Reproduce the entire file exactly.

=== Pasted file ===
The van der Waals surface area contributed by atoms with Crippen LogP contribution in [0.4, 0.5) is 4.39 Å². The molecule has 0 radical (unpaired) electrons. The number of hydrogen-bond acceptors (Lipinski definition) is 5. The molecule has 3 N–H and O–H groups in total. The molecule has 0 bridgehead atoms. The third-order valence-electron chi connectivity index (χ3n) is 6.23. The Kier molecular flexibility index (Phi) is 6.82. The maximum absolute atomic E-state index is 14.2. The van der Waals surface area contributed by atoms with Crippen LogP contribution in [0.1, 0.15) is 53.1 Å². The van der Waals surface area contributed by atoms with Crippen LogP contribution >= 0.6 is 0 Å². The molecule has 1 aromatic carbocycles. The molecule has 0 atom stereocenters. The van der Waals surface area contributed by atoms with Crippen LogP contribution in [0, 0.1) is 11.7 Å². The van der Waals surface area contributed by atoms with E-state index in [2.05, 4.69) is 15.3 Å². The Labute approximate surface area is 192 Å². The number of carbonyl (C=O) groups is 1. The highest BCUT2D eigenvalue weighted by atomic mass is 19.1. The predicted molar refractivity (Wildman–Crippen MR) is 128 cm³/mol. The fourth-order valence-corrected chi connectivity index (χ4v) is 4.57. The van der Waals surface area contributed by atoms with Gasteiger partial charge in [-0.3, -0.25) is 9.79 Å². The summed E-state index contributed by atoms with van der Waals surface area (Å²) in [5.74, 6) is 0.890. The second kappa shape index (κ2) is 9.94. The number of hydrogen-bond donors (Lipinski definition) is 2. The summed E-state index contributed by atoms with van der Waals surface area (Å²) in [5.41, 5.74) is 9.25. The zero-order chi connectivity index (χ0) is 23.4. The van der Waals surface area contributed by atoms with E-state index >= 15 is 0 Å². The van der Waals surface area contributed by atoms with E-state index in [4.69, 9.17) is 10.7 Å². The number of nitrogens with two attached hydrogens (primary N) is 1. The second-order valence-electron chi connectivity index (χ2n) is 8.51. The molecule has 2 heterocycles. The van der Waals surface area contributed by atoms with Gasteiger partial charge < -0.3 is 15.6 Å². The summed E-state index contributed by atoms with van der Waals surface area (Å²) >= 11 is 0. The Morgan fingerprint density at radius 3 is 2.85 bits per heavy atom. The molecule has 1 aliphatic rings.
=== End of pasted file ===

The van der Waals surface area contributed by atoms with Crippen LogP contribution in [0.4, 0.5) is 4.39 Å². The molecule has 0 radical (unpaired) electrons. The number of hydrogen-bond acceptors (Lipinski definition) is 5. The molecule has 3 N–H and O–H groups in total. The molecule has 0 bridgehead atoms. The third-order valence-electron chi connectivity index (χ3n) is 6.23. The Kier molecular flexibility index (Phi) is 6.82. The maximum absolute atomic E-state index is 14.2. The van der Waals surface area contributed by atoms with Crippen LogP contribution in [0.1, 0.15) is 53.1 Å². The van der Waals surface area contributed by atoms with Crippen LogP contribution >= 0.6 is 0 Å². The molecule has 1 aromatic carbocycles. The molecule has 0 atom stereocenters. The van der Waals surface area contributed by atoms with Crippen LogP contribution in [0, 0.1) is 11.7 Å². The van der Waals surface area contributed by atoms with E-state index in [2.05, 4.69) is 15.3 Å². The Labute approximate surface area is 192 Å². The number of carbonyl (C=O) groups is 1. The highest BCUT2D eigenvalue weighted by atomic mass is 19.1. The predicted molar refractivity (Wildman–Crippen MR) is 128 cm³/mol. The fourth-order valence-corrected chi connectivity index (χ4v) is 4.57. The van der Waals surface area contributed by atoms with Gasteiger partial charge in [-0.3, -0.25) is 9.79 Å². The summed E-state index contributed by atoms with van der Waals surface area (Å²) in [5.74, 6) is 0.890. The second kappa shape index (κ2) is 9.94. The number of hydrogen-bond donors (Lipinski definition) is 2. The summed E-state index contributed by atoms with van der Waals surface area (Å²) in [5.41, 5.74) is 9.25. The zero-order chi connectivity index (χ0) is 23.4. The van der Waals surface area contributed by atoms with E-state index >= 15 is 0 Å². The van der Waals surface area contributed by atoms with E-state index in [4.69, 9.17) is 10.7 Å². The number of nitrogens with two attached hydrogens (primary N) is 1. The second-order valence-electron chi connectivity index (χ2n) is 8.51. The molecule has 2 heterocycles. The van der Waals surface area contributed by atoms with Gasteiger partial charge < -0.3 is 15.6 Å². The summed E-state index contributed by atoms with van der Waals surface area (Å²) >= 11 is 0. The Morgan fingerprint density at radius 3 is 2.85 bits per heavy atom. The molecule has 1 aliphatic rings.